Researchers at Yale University have identified a correlation between a gene variant and an individual’s required methadone dose, which may help clinics around the world more effectively treat substance abuse disorders.

Opioid abuse has reached epidemic proportions in the United States, where fatal overdoses from prescribed opioids alone have quadrupled since 1999. One of the most effective tools in treating opioid addiction is the drug methadone, a synthetic opioid that reduces craving without causing the patient to “get high,” according to Andrew Smith MED ’18, the lead author of the study. The ambiguity around appropriate dosage can cause a patient to receive either too small or too large a dose, both of which have dangerous consequences, Smith said. The researchers discovered a gene variant, found only in African-Americans, that may cause them to require more methadone for effective treatment.

“Most addictive disorders are genetically complex disorders, which means that they are the result of many different genetic variants,” said Henry Kranzler, director of the Center for Studies of Addiction at the University of Pennsylvania and co-author of the study. “We don’t even know the number of genes that are involved, but it is likely to be dozens.”

The paper, released in the journal Molecular Psychiatry on Jan. 24, is part of a larger project that has been in progress since the 1990s. In that time, the researchers involved have collected a significant amount of data on patients with substance abuse disorders, with the goal of identifying their genetic components, said Joel Gelernter, professor of genetics and neuroscience at the Yale School of Medicine as well as a co-author of the study. One of the principal study and data analysis methods they used, called a genome-wide association study, tests known variants across the genome for mathematical correlation with certain phenotypes, said Scott Cook-Sather, professor of anesthesiology and critical care at the Children’s Hospital of Philadelphia.

“The thing is, having already ascertained this large cohort of individuals, the opportunity to ask a series of questions related to opioid addiction arose,” said Smith. “For example, how does genetics affect efforts to treat people with opioid use disorders?”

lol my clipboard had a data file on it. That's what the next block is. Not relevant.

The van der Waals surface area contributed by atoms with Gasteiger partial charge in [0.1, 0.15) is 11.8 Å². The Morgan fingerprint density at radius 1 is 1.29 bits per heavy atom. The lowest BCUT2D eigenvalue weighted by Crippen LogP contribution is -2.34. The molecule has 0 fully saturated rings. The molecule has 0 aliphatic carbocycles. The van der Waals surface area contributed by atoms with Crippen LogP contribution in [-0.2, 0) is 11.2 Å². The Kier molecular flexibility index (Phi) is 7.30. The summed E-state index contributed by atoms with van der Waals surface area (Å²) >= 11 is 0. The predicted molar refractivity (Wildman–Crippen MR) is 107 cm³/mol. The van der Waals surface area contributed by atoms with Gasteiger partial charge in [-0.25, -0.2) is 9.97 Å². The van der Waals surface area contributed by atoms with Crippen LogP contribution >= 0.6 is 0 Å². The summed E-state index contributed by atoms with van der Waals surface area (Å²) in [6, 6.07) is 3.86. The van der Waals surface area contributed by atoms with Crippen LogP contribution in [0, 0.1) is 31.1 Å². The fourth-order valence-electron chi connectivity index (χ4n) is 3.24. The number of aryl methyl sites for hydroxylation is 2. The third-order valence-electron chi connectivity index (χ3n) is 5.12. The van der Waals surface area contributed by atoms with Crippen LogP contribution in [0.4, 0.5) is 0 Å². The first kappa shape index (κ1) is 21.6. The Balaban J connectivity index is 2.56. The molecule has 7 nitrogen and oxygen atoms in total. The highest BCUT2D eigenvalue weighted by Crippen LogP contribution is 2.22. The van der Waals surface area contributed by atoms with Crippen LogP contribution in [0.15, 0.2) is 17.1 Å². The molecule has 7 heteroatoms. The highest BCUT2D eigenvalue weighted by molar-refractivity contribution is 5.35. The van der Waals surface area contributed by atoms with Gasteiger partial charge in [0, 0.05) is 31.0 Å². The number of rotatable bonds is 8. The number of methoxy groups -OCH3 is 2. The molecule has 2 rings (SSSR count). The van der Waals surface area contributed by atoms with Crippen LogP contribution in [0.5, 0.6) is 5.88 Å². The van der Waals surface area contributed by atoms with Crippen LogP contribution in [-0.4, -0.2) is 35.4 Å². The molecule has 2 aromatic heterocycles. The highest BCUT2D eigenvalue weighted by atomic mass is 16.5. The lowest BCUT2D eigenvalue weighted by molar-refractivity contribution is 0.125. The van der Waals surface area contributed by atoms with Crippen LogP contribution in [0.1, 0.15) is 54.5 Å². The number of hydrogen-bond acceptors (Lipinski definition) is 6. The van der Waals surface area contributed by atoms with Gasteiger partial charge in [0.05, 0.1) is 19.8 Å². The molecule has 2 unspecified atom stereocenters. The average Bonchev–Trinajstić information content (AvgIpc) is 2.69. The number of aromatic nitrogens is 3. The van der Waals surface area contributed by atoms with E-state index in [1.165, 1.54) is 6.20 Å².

For years, it was unclear why some patients require much higher doses of methadone to curb craving and withdrawal, Smith said. To investigate this uncertainty, he studied the GWAS and identified a gene variant that increases a patient’s required methadone dose. This variant was found very close to the gene OPRM1, which encodes the receptor targeted by methadone and other opioids.

In order for the scientific community to accept a finding like this, the study should be replicated again, Gelernter said. Despite calling researchers all over the world, the team was unable to find another research group with access to a sample with the necessary characteristics to make a replication of the exact same trait. However, they did come across a study that focused on the effectiveness of morphine as a painkiller for children, conducted by Cook-Sather and other researchers at the University of Pennsylvania. That study confirmed that the methadone dose-related variant identified in Smith’s study was also correlated with higher required morphine dose in children of African-American descent. The similarity in the results regarding both the gene variant and the racial background of the affected subjects further convinced researchers that they had identified a key genetic component involved in the body’s response to opioids, according to Smith.

Although the GWAS results indicate a significant association between the genetic variant and the patient’s therapeutic morphine dose, the biological mechanism remains unknown. The next step would be to investigate the molecular biology of how the gene variant affects necessary dosage, Cook-Sather explained. But the researchers agreed that if the results of those experiments confirm their findings, it would mean that adjusting methadone based on the presence of the variant could improve the effectiveness of substance abuse treatment.

“If you could specify beforehand what a person’s likely needed dose would be you could avoid the risk of either undertreating them, or overtreating them,” Kranzler said.

According to the National Institute on Drug Abuse, between 26.4 million and 36 million total people abuse opioids worldwide